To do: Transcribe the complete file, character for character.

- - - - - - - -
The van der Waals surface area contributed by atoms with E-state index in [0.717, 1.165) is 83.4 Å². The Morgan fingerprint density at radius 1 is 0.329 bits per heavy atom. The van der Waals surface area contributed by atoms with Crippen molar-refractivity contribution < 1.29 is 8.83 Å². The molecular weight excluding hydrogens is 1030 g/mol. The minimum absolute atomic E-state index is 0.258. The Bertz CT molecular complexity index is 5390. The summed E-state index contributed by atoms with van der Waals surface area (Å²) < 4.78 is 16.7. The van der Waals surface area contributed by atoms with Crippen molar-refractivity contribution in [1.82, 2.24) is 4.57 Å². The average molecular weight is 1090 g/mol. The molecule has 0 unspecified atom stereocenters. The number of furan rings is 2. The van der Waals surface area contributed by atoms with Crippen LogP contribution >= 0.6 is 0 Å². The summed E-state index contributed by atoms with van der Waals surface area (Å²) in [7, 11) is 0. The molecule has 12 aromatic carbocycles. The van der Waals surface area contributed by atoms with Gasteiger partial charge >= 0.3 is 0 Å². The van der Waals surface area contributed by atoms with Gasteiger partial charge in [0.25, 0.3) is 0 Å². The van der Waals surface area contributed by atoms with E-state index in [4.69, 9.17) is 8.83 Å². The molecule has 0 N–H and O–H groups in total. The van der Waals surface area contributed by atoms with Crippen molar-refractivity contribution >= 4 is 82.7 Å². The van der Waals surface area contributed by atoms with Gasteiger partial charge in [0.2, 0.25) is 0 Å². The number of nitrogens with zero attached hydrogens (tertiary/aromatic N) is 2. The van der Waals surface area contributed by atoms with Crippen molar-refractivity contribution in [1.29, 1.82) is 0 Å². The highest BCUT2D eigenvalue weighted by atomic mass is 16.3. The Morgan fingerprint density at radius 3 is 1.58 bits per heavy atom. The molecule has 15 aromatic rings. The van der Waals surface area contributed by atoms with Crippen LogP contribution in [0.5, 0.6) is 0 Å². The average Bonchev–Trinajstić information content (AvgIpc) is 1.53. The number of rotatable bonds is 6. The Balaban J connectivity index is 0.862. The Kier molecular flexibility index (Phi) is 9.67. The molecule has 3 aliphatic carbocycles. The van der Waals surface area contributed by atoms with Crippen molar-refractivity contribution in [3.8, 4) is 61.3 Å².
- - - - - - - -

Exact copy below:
The van der Waals surface area contributed by atoms with E-state index in [0.717, 1.165) is 83.4 Å². The Morgan fingerprint density at radius 1 is 0.329 bits per heavy atom. The van der Waals surface area contributed by atoms with Crippen molar-refractivity contribution < 1.29 is 8.83 Å². The molecular weight excluding hydrogens is 1030 g/mol. The minimum absolute atomic E-state index is 0.258. The Bertz CT molecular complexity index is 5390. The summed E-state index contributed by atoms with van der Waals surface area (Å²) < 4.78 is 16.7. The van der Waals surface area contributed by atoms with Crippen molar-refractivity contribution in [1.82, 2.24) is 4.57 Å². The average molecular weight is 1090 g/mol. The molecule has 0 unspecified atom stereocenters. The number of furan rings is 2. The van der Waals surface area contributed by atoms with Crippen LogP contribution >= 0.6 is 0 Å². The summed E-state index contributed by atoms with van der Waals surface area (Å²) in [7, 11) is 0. The molecule has 12 aromatic carbocycles. The van der Waals surface area contributed by atoms with Gasteiger partial charge >= 0.3 is 0 Å². The van der Waals surface area contributed by atoms with Gasteiger partial charge in [0.25, 0.3) is 0 Å². The van der Waals surface area contributed by atoms with E-state index in [4.69, 9.17) is 8.83 Å². The molecule has 0 N–H and O–H groups in total. The van der Waals surface area contributed by atoms with Crippen molar-refractivity contribution >= 4 is 82.7 Å². The van der Waals surface area contributed by atoms with Gasteiger partial charge in [0.2, 0.25) is 0 Å². The number of nitrogens with zero attached hydrogens (tertiary/aromatic N) is 2. The van der Waals surface area contributed by atoms with Crippen molar-refractivity contribution in [1.29, 1.82) is 0 Å². The highest BCUT2D eigenvalue weighted by atomic mass is 16.3. The Morgan fingerprint density at radius 3 is 1.58 bits per heavy atom. The molecule has 15 aromatic rings. The van der Waals surface area contributed by atoms with Crippen LogP contribution in [0.5, 0.6) is 0 Å². The average Bonchev–Trinajstić information content (AvgIpc) is 1.53. The number of rotatable bonds is 6. The Balaban J connectivity index is 0.862. The Kier molecular flexibility index (Phi) is 9.67. The molecule has 3 aliphatic carbocycles. The van der Waals surface area contributed by atoms with Crippen molar-refractivity contribution in [3.8, 4) is 61.3 Å².